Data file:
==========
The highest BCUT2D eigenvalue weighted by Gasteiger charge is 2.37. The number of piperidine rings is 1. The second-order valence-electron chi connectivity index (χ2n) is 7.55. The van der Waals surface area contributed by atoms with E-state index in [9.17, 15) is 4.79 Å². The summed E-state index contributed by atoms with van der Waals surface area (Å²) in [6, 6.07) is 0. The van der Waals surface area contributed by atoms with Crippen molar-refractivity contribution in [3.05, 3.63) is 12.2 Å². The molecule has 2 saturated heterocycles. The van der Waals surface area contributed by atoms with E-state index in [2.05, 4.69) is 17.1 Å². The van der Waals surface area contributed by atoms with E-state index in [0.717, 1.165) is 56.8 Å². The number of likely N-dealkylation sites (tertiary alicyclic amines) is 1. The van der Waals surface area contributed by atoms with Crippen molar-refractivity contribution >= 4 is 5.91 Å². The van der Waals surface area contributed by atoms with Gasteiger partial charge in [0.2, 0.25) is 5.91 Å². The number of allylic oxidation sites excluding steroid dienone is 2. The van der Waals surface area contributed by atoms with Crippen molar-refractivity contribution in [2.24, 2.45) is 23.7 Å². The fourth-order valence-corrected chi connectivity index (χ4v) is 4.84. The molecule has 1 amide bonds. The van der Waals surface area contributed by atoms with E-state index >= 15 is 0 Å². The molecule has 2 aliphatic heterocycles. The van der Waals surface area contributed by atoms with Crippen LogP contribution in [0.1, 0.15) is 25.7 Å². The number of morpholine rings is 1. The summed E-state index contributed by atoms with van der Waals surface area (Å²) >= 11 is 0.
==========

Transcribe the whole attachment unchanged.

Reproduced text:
The highest BCUT2D eigenvalue weighted by Gasteiger charge is 2.37. The number of piperidine rings is 1. The second-order valence-electron chi connectivity index (χ2n) is 7.55. The van der Waals surface area contributed by atoms with E-state index in [9.17, 15) is 4.79 Å². The summed E-state index contributed by atoms with van der Waals surface area (Å²) in [6, 6.07) is 0. The van der Waals surface area contributed by atoms with Crippen molar-refractivity contribution in [3.05, 3.63) is 12.2 Å². The molecule has 2 saturated heterocycles. The van der Waals surface area contributed by atoms with E-state index in [2.05, 4.69) is 17.1 Å². The van der Waals surface area contributed by atoms with E-state index in [0.717, 1.165) is 56.8 Å². The number of likely N-dealkylation sites (tertiary alicyclic amines) is 1. The van der Waals surface area contributed by atoms with Crippen molar-refractivity contribution >= 4 is 5.91 Å². The van der Waals surface area contributed by atoms with Gasteiger partial charge in [0.2, 0.25) is 5.91 Å². The number of allylic oxidation sites excluding steroid dienone is 2. The van der Waals surface area contributed by atoms with Crippen molar-refractivity contribution in [2.24, 2.45) is 23.7 Å². The fourth-order valence-corrected chi connectivity index (χ4v) is 4.84. The molecule has 1 amide bonds. The van der Waals surface area contributed by atoms with E-state index >= 15 is 0 Å². The molecule has 2 aliphatic heterocycles. The van der Waals surface area contributed by atoms with Crippen LogP contribution in [0.1, 0.15) is 25.7 Å². The number of morpholine rings is 1. The summed E-state index contributed by atoms with van der Waals surface area (Å²) >= 11 is 0.